ERIC Number: ED241984
Record Type: RIE
Publication Date: 1984-Mar
Reference Count: 0
Rhetorical Consequences of the Computer Society: Expert Systems and Human Communication.
Skopec, Eric Wm.
Expert systems are computer programs that solve selected problems by modelling domain-specific behaviors of human experts. These computer programs typically consist of an input/output system that feeds data into the computer and retrieves advice, an inference system using the reasoning and heuristic processes of human experts, and a knowledge acquisition system that enters information into the system. Expert systems are used to solve problems associated with mundane or recurrent activities requiring high levels of relatively scarce expertise, usually in science or medicine. They can, however, be applied to human communication activities such as summarizing research, writing speeches, monitoring political campaigns, and evaluating instructional strategies. In pointing out that generalized methods of problem solving are inefficient and error prone, artificial intelligence (AI) research encourages speech communication specialists to examine the domain-specific nature of certain communication patterns. Four potential hazards in AI development are an over dependence on machines, a reduction of the knowledge base, a loss of attention to pressing educational issues and a reliance on easy solutions to complex issues, and a loss of privacy due to the surveillance capabilities of expert systems. (MM)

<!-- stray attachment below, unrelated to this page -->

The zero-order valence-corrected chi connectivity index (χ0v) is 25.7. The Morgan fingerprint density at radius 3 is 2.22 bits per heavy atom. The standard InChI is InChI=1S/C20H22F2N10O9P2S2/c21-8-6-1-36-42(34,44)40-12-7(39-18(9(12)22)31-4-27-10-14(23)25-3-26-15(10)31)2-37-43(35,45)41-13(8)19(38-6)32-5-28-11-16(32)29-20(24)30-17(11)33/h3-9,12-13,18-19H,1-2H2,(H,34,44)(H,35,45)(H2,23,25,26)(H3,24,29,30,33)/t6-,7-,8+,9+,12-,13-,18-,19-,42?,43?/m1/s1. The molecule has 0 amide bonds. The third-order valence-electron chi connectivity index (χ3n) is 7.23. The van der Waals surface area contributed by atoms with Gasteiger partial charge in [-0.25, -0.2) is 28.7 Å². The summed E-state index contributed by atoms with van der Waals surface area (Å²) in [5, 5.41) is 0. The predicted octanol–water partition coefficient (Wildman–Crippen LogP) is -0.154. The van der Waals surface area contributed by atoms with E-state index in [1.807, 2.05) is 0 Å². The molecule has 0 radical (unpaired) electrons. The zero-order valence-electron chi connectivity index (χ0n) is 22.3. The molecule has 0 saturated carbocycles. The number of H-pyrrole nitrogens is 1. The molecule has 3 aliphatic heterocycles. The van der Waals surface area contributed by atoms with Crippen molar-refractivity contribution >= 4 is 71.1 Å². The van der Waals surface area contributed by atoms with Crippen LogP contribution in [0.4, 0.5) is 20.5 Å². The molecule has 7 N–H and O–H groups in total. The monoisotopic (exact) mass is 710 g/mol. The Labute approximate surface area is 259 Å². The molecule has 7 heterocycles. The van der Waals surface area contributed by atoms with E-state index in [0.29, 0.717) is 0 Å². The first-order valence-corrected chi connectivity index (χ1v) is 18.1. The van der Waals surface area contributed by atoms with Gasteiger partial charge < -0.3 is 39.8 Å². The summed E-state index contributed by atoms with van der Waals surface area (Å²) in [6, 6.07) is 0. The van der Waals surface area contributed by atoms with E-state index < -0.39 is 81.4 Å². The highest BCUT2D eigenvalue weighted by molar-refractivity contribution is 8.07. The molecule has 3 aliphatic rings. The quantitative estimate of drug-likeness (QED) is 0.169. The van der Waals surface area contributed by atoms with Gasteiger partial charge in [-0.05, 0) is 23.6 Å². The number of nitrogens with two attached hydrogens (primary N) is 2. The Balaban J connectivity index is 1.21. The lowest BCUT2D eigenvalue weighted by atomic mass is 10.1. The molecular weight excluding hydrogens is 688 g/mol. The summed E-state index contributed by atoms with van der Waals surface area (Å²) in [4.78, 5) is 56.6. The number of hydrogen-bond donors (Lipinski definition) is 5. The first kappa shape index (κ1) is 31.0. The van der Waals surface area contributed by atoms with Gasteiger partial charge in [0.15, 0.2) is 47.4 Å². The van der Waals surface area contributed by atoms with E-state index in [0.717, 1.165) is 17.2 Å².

Publication Type: Speeches/Meeting Papers; Opinion Papers
Education Level: N/A
Authoring Institution: N/A
Identifiers: Expert Systems
Note: Paper presented at the Annual Meeting of the Eastern Communication Association (75th, Philadelphia, PA, March 8-11, 1984).